Wednesday, December 12, 2007
Exploring Alaska's Heritage on the Riverboat Discovery
In grasping a picture of the Alaska frontier and history, nothing beats a tour on the Riverboat Discovery in Fairbanks, Alaska, which we took a few years ago (visit our Alaska state guides for more features and photos). The Binkley family has operated sternwheel riverboats since the Gold Rush way back in 1898. Captain Jim and Mary Binkley first offered riverboat tours in Fairbanks in 1950. Their three sons are all riverboat captains and their grandchildren also joined in by age five. Four decks allow great views from the sternwheeler aboard the Riverboat Discovery III as it chugs along the Chena and Tanana Rivers during a 3 1/2 hour tour. Three of the decks are heated and glass-enclosed, with the fourth a sun deck. A live commentary is given describing everything we were seeing and gave us interesting details on the area with video clips.
As we travelled along the Chena River, first we watched as a bush pilot took off in his bush plane on a very short runway right next to the river. Many bush planes have a small wheel under the tail to help them take off on short runways.
We passed many modern log homes along the river, some very large in size. Most were made of huge white spruce logs and had huge picture windows so they don't get cabin fever during the long winter months. Some even had wood-fired outside hot tubs made of wood slats.
Next, the riverboat stopped by the house of Susan Butcher, 4 time winner of the 1,100 mile Iditarod dog-sled race held every March that runs from Anchorage to Nome. Little did we know then that Susan would pass away of cancer a few short years after our visit. Susan kept over 100 dogs at her home where she trained them. We saw a few of the older dogs and some puppies while there. The older dogs that no longer race help train the young dogs. Susan and her husband and two small children came out to wave at everyone and Susan talked to us about her dogs and dog-sledding over a microphone which was piped into the riverboat.
The riverboat then stopped in front of a Native indian fish camp where we saw a fish wheel in operation. These fish wheels are used to catch salmon when they are running. Several kinds of salmon are caught here including chum salmon also called "dog salmon" and king salmon which get up to 50 pounds. We watched as an Athabascan indian woman demonstrated skinning and gutting a salmon and cutting it for drying. We could see a fish smoke house and salmon drying on racks out in the sun. We turned around in an elbow of the Tanana River and made our way to Chena Indian Village. Here the passengers disembarked to walk around the village. We stopped at about 4 different areas in the village where Athabascan women discussed their way of life with us. We saw the gorgeous bead and fur work of one Athabascan woman. She showed us several fur coats and dresses with very intricate beadwork. The work was of museum quality. Another Native woman showed us furs of all the wild animals in the area and a cache house where they were traditionally kept. Another woman showed us a group of live reindeer and showed us huts, a canoe and baby-carrying baskets that were used by Athabascans years ago.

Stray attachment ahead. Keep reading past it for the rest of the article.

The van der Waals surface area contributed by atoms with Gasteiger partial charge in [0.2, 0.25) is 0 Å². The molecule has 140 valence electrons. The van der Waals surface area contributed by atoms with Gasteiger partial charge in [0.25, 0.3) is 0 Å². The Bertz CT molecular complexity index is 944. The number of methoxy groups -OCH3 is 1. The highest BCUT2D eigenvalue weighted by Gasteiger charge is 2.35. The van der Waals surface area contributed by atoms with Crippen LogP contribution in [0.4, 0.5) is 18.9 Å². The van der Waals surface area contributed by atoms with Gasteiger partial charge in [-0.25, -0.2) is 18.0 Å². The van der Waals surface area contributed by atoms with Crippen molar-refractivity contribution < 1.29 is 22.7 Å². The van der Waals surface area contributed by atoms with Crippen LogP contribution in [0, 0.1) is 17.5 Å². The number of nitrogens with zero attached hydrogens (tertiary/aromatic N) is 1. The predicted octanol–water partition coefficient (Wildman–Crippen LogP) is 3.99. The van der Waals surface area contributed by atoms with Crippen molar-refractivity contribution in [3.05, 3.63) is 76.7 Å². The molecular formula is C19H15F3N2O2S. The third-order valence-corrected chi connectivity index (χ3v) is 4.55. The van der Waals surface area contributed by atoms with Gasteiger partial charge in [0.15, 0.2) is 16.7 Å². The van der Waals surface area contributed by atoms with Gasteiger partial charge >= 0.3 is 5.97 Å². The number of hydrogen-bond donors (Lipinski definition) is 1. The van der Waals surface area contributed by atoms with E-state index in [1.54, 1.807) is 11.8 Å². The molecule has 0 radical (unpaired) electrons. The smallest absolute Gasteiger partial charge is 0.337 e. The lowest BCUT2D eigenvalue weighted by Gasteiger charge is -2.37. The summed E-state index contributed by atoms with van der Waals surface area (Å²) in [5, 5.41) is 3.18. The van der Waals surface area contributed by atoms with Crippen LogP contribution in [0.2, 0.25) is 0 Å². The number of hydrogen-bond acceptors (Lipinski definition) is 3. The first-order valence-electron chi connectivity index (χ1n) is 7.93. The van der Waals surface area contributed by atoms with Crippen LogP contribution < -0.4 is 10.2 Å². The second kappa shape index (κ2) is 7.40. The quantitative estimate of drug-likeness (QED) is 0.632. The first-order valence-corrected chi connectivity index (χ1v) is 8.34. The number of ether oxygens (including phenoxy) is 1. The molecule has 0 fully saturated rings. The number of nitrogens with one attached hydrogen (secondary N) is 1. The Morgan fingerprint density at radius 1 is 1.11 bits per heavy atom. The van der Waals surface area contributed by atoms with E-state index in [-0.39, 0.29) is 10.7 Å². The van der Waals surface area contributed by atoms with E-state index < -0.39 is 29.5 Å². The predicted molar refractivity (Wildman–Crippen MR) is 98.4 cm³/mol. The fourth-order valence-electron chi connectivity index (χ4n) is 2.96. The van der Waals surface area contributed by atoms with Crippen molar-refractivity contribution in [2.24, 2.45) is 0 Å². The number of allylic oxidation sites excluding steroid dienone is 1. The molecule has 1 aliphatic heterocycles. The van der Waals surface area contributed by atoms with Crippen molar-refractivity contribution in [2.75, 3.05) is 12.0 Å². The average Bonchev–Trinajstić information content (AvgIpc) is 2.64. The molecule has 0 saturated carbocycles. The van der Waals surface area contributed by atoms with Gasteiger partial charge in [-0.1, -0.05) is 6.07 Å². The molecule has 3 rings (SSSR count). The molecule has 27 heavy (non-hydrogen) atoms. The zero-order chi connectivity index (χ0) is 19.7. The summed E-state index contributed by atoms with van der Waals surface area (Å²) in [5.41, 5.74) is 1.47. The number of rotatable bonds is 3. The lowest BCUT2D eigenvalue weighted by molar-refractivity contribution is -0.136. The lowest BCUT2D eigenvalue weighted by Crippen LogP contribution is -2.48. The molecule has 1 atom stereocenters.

Reindeer are domesticated Caribou. They have hollow outer hair that insulates them and helps them swim. Reindeer and Caribou are the only members of the deer family where both the male and females have antlers. The antlers are shed every December except for the pregnant females who keep their antlers to protect their babies born in the spring.
At the village we also got to see some of Susan Buthcher's sled dogs up close while another Iditarod sledding woman told us a little about them. After reboarding the boat the woman hitched up the dogs to a sled and rode around the village several times while we watched. The riverboat contained several snack bars where donuts, water and coffee were complimentary and other snacks and drinks were available. There were also several gift shops on board. The riverboat is handicap accessible. This is a must see tour to glimpse a unique part of Alaska history while traveling through the Fairbanks area.